This sneaky pete cue is about as generic as they come. It may also help to see the joint pin and shaft insert, but not likely.
The clue from your friend about the cue maker named Ralph did turn up a few hits in my notes.
Look into Ralph Chomor cues.
Chomor and his wife owned Blackies Billiards in Sharon, PA (no longer in business) and he apparently made a decent sneaky pete cue (and also made standard playing cues).
From my notes:
Ralph Chomor who owns Blackie's Billiards in Sharon, PA makes a nice Sneky Pete. He is probably making custom cues by now. Ralph is a nice guy and does good work. Blackie's is a "real" pool hall, with nice people and good monthly tournaments.
Apparently Ralph passed away in June of 2009, and custom cue making was mentioned in his obituary (emphasis ours):
Ralph was the owner and operator of Blackie’s Billiards and Side Pocket Café in Sharon, providing full service billiards supplies and custom-made cues. He was formerly employed at General American Transportation Corp.’s former Masury plant and was a supervisor at the former Sawhill Tubular Division.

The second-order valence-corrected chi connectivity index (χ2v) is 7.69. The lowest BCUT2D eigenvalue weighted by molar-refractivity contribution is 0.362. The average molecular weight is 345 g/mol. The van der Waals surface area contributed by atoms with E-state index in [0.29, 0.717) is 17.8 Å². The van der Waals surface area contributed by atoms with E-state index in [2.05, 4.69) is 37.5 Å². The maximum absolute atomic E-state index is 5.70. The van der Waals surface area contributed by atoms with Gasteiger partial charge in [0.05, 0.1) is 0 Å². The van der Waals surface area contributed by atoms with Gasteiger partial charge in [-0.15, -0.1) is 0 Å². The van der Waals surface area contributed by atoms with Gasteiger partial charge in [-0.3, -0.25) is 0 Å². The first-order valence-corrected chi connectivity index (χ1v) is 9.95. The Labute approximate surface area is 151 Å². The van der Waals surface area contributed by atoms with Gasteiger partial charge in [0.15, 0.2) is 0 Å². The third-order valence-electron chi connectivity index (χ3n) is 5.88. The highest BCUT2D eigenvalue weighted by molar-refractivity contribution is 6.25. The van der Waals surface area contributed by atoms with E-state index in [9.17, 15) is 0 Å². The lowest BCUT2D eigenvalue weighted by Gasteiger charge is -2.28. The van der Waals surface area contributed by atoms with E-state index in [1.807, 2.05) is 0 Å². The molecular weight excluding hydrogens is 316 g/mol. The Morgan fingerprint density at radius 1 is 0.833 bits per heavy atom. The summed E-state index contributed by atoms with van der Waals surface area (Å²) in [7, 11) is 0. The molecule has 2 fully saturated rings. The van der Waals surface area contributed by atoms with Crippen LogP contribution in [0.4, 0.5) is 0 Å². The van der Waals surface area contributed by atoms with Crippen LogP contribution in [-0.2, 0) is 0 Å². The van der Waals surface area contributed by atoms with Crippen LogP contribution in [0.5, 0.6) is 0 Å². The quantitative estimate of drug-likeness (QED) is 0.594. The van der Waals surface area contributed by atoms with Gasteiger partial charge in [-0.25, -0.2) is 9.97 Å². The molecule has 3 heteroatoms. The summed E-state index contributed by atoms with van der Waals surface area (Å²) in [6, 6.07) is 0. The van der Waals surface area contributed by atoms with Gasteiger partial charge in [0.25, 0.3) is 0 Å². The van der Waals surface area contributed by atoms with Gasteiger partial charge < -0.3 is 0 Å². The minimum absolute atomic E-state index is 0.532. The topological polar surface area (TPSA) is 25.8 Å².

Mr. Chomor was a member of the North Sharon Fire Hall and the F.H. Buhl Club, Sharon.
Ralph was very active in his billiards leagues and was a certified instructor for Valley National Eight Ball Association and Billiards Congress of America, where he played in both leagues. He also operated the Penn-Ohio BCA League.
A note on the now shuttered Blackie's Billiards website in 2011 said:
We carry our own line of Custom Made cue sticks: Sneaky Petes
I have no idea if that cue shown in your original question above is a Ralph Chomor sneaky pete cue, nor do I know of anyone who could verify it's origins, but I hope this was helpful in some way to identifying it.
Here's the screen grab of the Blackie's website showing the blurb about his custom sneaky pete cues from 2011 that I mentioned above: